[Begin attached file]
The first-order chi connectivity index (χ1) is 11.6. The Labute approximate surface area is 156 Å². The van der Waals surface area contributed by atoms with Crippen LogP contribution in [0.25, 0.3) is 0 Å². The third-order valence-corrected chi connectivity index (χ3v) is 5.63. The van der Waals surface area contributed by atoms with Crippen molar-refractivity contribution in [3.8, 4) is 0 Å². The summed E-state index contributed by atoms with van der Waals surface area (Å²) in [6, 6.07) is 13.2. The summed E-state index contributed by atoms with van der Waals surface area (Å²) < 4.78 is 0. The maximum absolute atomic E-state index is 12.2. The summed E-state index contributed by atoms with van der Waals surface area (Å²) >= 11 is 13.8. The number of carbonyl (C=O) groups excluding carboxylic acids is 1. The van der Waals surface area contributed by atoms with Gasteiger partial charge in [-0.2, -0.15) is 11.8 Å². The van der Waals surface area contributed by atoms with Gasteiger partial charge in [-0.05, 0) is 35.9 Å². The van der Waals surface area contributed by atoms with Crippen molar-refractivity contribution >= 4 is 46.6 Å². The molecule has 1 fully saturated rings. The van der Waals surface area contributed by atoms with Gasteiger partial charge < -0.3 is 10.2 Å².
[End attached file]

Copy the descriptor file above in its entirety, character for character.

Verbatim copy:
The first-order chi connectivity index (χ1) is 11.6. The Labute approximate surface area is 156 Å². The van der Waals surface area contributed by atoms with Crippen LogP contribution in [0.25, 0.3) is 0 Å². The third-order valence-corrected chi connectivity index (χ3v) is 5.63. The van der Waals surface area contributed by atoms with Crippen molar-refractivity contribution in [3.8, 4) is 0 Å². The summed E-state index contributed by atoms with van der Waals surface area (Å²) in [6, 6.07) is 13.2. The summed E-state index contributed by atoms with van der Waals surface area (Å²) < 4.78 is 0. The maximum absolute atomic E-state index is 12.2. The summed E-state index contributed by atoms with van der Waals surface area (Å²) >= 11 is 13.8. The number of carbonyl (C=O) groups excluding carboxylic acids is 1. The van der Waals surface area contributed by atoms with Gasteiger partial charge in [-0.2, -0.15) is 11.8 Å². The van der Waals surface area contributed by atoms with Gasteiger partial charge in [-0.05, 0) is 35.9 Å². The van der Waals surface area contributed by atoms with Crippen molar-refractivity contribution >= 4 is 46.6 Å². The molecule has 1 fully saturated rings. The van der Waals surface area contributed by atoms with Gasteiger partial charge < -0.3 is 10.2 Å².